Via the social networks, zoo friends from abroad were also informed about the unique item. “Orders from various different countries in the world, even China, were received in the online shop,” says Hauser, very pleased about the overwhelming resonance.

“For this reason we have decided to have a second “ape scarf” made,” said Hauser announcing the production of a second silk twill scarf with different animal pictures from the burnt down great ape house. The photos were taken by the zoo photographer Hella Hallmann. HdS was once again able to win over designer Annika Balter from the advertising agency “Mediacolor” for the graphic design.

“This current silk scarf is even more colourful and fresher”, says Hauser reflecting on the new collection which has been limited to one thousand. Ten euros of the sales price (28 €) of each scarf will go to the fund set up by the Krefeld Zoo to finance the rebuilding of the ape enclosure.
“In order to facilitate the entire billing process for our staff”, the customer pays € 28 and ten euros are put into a specially positioned donation box as direct donation (our photo).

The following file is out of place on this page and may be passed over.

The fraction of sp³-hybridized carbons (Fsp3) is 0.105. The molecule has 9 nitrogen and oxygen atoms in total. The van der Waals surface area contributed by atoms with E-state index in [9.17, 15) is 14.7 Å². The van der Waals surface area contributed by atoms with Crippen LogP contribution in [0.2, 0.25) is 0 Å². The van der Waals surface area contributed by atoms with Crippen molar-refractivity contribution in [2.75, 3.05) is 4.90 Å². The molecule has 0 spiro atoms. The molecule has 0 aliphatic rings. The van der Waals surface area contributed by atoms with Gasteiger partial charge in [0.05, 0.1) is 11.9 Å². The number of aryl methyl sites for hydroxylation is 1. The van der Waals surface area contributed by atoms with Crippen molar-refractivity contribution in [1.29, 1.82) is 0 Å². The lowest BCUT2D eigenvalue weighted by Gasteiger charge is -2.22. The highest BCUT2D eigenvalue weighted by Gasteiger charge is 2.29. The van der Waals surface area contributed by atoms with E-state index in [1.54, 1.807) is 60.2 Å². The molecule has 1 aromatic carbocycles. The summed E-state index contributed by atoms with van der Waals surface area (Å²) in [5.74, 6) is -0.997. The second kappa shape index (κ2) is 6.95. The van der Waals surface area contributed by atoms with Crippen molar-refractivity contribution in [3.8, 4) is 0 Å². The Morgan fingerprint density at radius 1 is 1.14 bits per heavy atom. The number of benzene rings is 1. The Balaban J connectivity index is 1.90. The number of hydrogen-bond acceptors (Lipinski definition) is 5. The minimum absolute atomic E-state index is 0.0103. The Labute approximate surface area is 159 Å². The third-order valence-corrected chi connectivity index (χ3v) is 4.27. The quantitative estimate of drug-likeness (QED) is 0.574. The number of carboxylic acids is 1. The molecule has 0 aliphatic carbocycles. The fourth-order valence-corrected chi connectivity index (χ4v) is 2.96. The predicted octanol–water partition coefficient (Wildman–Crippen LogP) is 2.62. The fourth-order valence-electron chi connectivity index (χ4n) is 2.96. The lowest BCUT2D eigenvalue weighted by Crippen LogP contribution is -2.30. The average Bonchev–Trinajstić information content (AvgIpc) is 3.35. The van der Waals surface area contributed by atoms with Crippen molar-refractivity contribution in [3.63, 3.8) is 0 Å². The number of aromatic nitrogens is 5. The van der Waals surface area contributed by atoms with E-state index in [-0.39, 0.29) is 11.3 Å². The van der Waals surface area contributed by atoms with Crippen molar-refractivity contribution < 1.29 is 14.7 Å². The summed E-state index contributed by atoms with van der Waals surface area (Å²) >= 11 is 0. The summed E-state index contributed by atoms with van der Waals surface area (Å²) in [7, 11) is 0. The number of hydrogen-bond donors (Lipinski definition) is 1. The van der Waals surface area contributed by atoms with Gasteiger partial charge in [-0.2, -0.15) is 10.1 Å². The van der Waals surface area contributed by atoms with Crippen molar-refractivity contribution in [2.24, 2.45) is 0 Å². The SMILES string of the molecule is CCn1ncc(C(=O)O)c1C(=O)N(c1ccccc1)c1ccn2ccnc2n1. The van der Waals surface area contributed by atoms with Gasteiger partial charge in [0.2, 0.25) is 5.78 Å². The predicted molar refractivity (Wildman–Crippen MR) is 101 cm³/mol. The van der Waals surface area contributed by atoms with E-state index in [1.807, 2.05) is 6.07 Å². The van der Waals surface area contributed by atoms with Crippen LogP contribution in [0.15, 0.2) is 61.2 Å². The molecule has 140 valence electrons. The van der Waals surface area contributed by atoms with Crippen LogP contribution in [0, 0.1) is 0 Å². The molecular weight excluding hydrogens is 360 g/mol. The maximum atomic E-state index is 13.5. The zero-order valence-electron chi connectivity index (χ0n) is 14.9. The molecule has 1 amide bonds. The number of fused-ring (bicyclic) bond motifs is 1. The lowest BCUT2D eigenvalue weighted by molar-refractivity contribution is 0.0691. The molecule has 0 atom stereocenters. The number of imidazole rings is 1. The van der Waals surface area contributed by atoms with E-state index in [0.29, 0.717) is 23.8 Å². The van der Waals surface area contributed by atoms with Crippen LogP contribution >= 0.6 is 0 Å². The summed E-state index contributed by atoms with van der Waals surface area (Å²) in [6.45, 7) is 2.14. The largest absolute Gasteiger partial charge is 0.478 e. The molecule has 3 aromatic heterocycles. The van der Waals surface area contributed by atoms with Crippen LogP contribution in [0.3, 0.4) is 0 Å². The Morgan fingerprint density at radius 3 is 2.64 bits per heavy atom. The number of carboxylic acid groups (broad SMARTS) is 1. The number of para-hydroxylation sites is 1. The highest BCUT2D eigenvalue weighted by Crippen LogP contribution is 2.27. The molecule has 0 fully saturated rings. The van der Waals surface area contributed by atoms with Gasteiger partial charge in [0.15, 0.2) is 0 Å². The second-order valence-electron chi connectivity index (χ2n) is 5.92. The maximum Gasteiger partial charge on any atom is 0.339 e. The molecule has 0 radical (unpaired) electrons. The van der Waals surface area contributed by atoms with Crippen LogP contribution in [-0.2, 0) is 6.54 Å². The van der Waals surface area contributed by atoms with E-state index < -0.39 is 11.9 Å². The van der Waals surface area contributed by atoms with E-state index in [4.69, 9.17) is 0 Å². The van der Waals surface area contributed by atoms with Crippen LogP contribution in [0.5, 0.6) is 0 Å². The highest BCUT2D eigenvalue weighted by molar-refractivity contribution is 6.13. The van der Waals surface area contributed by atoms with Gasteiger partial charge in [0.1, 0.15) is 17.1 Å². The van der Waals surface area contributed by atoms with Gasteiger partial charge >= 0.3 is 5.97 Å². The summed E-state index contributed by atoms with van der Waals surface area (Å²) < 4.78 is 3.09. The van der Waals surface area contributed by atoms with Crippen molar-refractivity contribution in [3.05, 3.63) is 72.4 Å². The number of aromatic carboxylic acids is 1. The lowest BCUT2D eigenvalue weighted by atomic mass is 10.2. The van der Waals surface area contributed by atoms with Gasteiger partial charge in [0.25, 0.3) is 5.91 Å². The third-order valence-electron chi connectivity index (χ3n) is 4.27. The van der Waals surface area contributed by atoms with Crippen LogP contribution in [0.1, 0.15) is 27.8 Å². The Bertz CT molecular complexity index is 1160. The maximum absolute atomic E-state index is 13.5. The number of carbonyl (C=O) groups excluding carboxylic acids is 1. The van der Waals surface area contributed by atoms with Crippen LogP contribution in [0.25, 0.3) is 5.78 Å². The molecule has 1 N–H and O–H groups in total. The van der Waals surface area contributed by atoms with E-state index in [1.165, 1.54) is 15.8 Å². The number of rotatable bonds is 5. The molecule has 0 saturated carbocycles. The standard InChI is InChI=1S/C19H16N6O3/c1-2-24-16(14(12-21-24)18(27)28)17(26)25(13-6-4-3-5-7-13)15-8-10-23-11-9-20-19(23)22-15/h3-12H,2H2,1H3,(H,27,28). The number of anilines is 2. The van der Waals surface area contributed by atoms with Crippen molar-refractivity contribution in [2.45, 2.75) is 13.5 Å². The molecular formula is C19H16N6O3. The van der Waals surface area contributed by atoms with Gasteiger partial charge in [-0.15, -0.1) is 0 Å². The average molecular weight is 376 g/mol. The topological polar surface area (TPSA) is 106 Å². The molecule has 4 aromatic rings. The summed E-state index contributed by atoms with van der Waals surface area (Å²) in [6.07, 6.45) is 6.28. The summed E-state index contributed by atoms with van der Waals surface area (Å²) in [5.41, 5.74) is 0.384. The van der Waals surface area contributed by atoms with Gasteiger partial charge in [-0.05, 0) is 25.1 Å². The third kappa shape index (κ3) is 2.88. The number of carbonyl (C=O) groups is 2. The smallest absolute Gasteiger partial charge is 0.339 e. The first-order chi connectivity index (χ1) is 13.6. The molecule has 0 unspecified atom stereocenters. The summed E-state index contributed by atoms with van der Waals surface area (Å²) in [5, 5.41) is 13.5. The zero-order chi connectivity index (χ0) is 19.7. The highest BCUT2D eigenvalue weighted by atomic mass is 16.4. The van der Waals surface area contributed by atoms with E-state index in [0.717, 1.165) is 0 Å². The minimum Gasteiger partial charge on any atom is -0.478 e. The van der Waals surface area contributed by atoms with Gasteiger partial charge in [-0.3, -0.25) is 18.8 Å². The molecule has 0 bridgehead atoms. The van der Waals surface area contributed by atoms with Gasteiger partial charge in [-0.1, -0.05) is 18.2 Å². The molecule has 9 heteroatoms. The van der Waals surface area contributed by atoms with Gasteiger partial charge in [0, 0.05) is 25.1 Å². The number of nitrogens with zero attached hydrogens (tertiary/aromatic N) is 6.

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HdS has found the following sales partners for this donation action: Bookshop Mennenöh, Rheinstraße 70; Becker-Wittig Estate Agents, Ostwall 111; Hafels Interior Design, Kölner Str. 532 (Fischeln); Copy Wolf, Oberstr. 34 (Uerdingen); Optician die brille, Krefelder Str. 32 (Hüls); Haus der Seidenkultur, Luisenstr. 15.
In addition the silk scarf, dimensions approx. 70 x 70 cm, can be purchased from the HdS online shop. The link is:https://seidenkultur.de/shop/online-shop


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Haus der Seidenkultur has had a second edition of the silk twill scarf “Ape House II” produced so that even more donations are received.
Photo: HdS


The wave of support for the Krefeld Zoo has not died down. For example, Haus der Seidenkultur (HdS) has in a record time of just under a week had a silk-satin scarf made with a motif from the ape house which can already be purchased for a price of €28,-. For each scarf – 70 cm x 70 cm – sold ten Euros will go to the reconstruction of a new home for the apes”, says Chairman of the Museum Hansgeorg Hauser. And: “In order to increase the intrinsic value of the unique collection, we have limited the edition to 500.”

The motifs originate from the Krefeld-based photographer Hella Hallmann. The advertising agency “Mediacolor” was involved in implementing the special edition. “Thanks to the extremely rapid assistant of all those involved we were able to get this support project on the rails very quickly”, says Hauser thanking a “super team” for their commitment.